1. Dr. Cutlip's Opinion Regarding Employability Plaintiff contends that the ALJ improperly refused to give controlling weight to the limitations identified by Spaw's treating physician, Dr. Cutlip, in the November 2006 Assessment. The Court does not agree with Plaintiff. The determination of whether a person is "unable to work" for the purpose of the Act is reserved to the Commissioner and the opinion of a treating physician on this ultimate issue is entitled to no special significance. 20 C.F.R. §§ 404.1527(e), 416.927(e). The ALJ did recognize that Dr. Cutlip was a treating physician and stated that he did consider her opinion in reaching his decision. The ALJ then thoroughly and properly explained that the November 2006 Assessment was not entitled to controlling weight because it was not well supported by medical evidence and was inconsistent with other substantial evidence in the case record. Craig v. Chater, 76 F.3d 585, 590 (4th Cir. 1996). Specifically, the ALJ pointed to the contradictions between the November 2006 Assessment and Dr. Cutlip's own GAF score and treatment notes. A GAF score of 62 indicates only mild impairment in social or occupational functioning. Similarly, Dr. Cutlip's mostcontemporaneous treating notes (on September 26, 2006) reflected that Spaw was doing well, was involved in caring for his son, was not experiencing side effects from the medications, appeared to be stable, and continued to maintain a positive attitude. R. 173. In July 2006, Dr. Cutlip diagnosed Spaw's major depressive disorder as "near remission" and the notes of the September visit appear to be consistent with that diagnosis. A follow-up appointment was not set for three months -- substantially after completion of the November 2006 Assessment. Dr. Cutlip's treatment notes do not support the substantial limitations articulated in the November 2006 Assessment. In summary, there is substantial evidence to support the ALJ's well-considered decision to discount the November 2006 Assessment completed by Dr. Cutlip.*fn2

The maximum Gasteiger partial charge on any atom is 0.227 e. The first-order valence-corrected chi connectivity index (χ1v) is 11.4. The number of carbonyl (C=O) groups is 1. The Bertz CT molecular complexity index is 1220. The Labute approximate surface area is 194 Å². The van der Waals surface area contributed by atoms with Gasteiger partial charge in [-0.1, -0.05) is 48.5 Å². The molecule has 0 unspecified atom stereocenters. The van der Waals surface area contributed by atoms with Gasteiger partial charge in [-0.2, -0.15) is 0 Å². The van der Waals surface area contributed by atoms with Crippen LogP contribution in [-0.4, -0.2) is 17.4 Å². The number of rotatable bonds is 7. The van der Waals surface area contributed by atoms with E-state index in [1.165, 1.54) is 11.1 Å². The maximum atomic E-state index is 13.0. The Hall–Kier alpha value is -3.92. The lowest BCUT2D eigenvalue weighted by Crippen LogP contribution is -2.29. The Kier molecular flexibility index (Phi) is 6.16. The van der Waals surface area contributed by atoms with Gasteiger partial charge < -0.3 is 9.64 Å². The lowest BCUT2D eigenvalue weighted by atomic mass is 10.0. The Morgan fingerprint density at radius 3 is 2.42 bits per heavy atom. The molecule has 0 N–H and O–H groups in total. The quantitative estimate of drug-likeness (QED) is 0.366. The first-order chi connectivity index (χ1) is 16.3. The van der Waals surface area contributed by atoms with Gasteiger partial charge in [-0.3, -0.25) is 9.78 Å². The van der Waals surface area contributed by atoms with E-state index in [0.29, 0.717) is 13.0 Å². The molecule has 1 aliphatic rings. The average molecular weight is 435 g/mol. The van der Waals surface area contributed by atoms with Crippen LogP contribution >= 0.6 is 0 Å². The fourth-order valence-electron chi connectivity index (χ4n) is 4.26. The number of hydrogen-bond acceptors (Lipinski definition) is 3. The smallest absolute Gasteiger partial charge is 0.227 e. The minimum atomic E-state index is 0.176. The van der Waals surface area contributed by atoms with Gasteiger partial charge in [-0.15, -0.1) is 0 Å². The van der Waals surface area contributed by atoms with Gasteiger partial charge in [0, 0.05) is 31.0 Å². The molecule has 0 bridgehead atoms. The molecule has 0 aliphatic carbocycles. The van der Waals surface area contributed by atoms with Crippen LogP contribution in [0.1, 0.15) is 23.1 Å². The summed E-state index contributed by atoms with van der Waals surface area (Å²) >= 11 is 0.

2. Spaw's Credibility